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State Reforms Promoting Employment of People with Criminal Records: 2010-11 Legislative Round-Up

December 01, 2011
This report highlights laws enacted in 2010 and 2011, reports on state trends of concern, and aims to support policymakers and advocates heading into the 2012 state legislative sessions. The report is a collaboration of The Sentencing Project, the National Employment Law Project, and the National H.I.R.E. Network.

The severe economic climate facing the states has fueled a growing recognition of the need for cost-saving alternatives to incarceration. This paper seeks to contribute to this momentum for state-level reform by identifying policies that reduce the employment barriers faced by people with criminal records. As policymakers and advocates evaluate opportunities for reform heading into the 2012 state legislative sessions, the bills highlighted here, which seek to reduce crime and reward rehabilitation, warrant close attention.

People with criminal records now confront unprecedented employment challenges that are not solely the result of a weak labor market. States, for example, have collectively adopted more than 30,000 laws that significantly restrict access to employment and other basic rights and benefits for people with criminal records, according to an exhaustive analysis by the American Bar Association. Recognizing that many such barriers fail to increase public safety, U.S. Attorney General Eric Holder urged states to evaluate and remove laws that prevent people from living and working productively.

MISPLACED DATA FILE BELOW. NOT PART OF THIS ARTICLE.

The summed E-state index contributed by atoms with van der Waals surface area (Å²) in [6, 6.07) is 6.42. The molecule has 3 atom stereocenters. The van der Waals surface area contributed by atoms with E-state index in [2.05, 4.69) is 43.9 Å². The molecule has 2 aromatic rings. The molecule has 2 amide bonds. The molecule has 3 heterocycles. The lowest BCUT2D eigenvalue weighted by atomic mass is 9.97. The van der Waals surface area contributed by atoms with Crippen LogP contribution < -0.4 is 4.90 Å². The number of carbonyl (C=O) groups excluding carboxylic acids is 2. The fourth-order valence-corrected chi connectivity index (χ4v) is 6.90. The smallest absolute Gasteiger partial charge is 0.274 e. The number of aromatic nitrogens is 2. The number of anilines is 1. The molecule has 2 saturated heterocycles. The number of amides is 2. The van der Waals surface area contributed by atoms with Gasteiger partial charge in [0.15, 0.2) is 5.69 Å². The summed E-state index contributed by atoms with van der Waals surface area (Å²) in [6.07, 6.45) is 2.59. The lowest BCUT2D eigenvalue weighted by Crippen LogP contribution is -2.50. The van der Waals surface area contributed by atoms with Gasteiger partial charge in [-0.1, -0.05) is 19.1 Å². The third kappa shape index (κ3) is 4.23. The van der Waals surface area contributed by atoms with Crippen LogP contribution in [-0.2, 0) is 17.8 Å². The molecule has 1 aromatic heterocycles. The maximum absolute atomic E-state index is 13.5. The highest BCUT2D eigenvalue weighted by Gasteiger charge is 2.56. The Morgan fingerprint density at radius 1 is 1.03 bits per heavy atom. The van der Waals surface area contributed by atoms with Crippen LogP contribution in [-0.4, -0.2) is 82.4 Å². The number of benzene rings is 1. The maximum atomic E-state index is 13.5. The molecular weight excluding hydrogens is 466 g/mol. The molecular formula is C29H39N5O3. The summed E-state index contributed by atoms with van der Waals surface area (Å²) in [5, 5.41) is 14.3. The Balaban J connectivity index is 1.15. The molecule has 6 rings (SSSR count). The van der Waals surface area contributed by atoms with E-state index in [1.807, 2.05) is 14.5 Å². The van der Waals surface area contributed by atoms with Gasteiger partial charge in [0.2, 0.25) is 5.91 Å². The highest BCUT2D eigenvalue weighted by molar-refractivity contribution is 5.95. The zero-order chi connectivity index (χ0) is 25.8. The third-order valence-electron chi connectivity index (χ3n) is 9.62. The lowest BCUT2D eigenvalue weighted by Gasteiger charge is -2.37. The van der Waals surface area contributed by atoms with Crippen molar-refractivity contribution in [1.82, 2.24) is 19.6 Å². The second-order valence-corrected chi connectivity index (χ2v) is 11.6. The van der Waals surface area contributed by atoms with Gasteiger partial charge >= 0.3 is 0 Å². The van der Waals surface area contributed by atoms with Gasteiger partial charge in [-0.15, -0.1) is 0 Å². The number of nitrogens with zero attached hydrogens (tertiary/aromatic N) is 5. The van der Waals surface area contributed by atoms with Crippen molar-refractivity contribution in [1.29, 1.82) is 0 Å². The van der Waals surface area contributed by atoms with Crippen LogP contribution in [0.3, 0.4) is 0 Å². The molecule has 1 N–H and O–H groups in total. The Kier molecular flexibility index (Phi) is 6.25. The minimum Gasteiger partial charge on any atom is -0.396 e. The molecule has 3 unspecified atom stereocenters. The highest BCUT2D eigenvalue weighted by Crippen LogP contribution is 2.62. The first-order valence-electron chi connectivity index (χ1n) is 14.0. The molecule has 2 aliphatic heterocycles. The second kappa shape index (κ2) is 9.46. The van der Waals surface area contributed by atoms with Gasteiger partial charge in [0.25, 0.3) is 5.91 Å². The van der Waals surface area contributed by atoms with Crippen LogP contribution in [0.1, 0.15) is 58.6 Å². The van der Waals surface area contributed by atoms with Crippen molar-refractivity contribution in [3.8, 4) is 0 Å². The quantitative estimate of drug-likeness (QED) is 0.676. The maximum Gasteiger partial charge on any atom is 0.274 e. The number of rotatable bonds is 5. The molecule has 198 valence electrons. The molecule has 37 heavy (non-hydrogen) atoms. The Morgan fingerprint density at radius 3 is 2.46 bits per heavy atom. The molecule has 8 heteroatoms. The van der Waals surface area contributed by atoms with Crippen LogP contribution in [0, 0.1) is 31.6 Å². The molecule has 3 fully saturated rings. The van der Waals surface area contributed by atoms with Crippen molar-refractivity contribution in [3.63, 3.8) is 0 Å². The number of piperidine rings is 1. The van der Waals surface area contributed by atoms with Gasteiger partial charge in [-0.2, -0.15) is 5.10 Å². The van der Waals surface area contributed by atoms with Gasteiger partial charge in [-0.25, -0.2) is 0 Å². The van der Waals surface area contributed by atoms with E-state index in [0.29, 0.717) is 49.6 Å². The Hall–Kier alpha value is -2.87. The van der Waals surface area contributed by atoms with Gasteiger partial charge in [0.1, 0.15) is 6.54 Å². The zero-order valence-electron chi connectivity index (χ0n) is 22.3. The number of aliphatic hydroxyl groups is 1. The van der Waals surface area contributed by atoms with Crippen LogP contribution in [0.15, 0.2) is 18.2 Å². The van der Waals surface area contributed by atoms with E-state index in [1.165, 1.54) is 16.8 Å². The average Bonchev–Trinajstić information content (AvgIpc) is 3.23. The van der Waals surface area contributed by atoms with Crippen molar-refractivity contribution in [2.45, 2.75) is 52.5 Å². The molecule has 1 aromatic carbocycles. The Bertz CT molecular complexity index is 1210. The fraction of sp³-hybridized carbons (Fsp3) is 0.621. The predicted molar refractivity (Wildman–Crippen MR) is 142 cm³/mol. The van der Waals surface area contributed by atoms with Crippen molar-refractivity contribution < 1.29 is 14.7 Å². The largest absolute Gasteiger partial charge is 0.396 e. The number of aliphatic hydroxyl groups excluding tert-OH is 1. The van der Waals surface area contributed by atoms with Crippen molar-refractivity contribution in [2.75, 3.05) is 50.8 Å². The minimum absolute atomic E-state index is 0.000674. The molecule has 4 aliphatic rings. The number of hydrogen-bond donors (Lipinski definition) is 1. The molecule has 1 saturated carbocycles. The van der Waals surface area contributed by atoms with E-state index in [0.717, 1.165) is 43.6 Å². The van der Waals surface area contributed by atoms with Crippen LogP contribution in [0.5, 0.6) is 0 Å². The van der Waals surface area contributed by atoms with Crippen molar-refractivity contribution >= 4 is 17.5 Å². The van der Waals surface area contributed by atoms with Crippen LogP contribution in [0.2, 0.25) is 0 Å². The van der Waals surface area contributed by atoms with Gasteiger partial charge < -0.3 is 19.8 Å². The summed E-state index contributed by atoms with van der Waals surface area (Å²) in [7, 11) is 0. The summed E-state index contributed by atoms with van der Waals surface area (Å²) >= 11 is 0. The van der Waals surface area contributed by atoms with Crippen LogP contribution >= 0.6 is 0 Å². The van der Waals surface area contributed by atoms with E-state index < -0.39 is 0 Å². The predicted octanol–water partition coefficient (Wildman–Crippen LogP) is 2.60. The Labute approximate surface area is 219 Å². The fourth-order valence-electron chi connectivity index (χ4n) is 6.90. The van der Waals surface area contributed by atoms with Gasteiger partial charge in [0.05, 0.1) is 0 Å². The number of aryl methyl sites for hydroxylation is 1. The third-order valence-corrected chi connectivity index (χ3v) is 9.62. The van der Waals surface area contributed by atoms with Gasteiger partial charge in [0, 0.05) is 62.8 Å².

The inspiring work of state policy makers and advocates across the country has led to new model policies that allow qualified people with criminal records to compete more fairly for employment. This paper highlights these laws enacted in 2010 and 2011 and reports on state trends of concern that broadly restrict employment based on a criminal record.

To read the report, download the PDF below.

 
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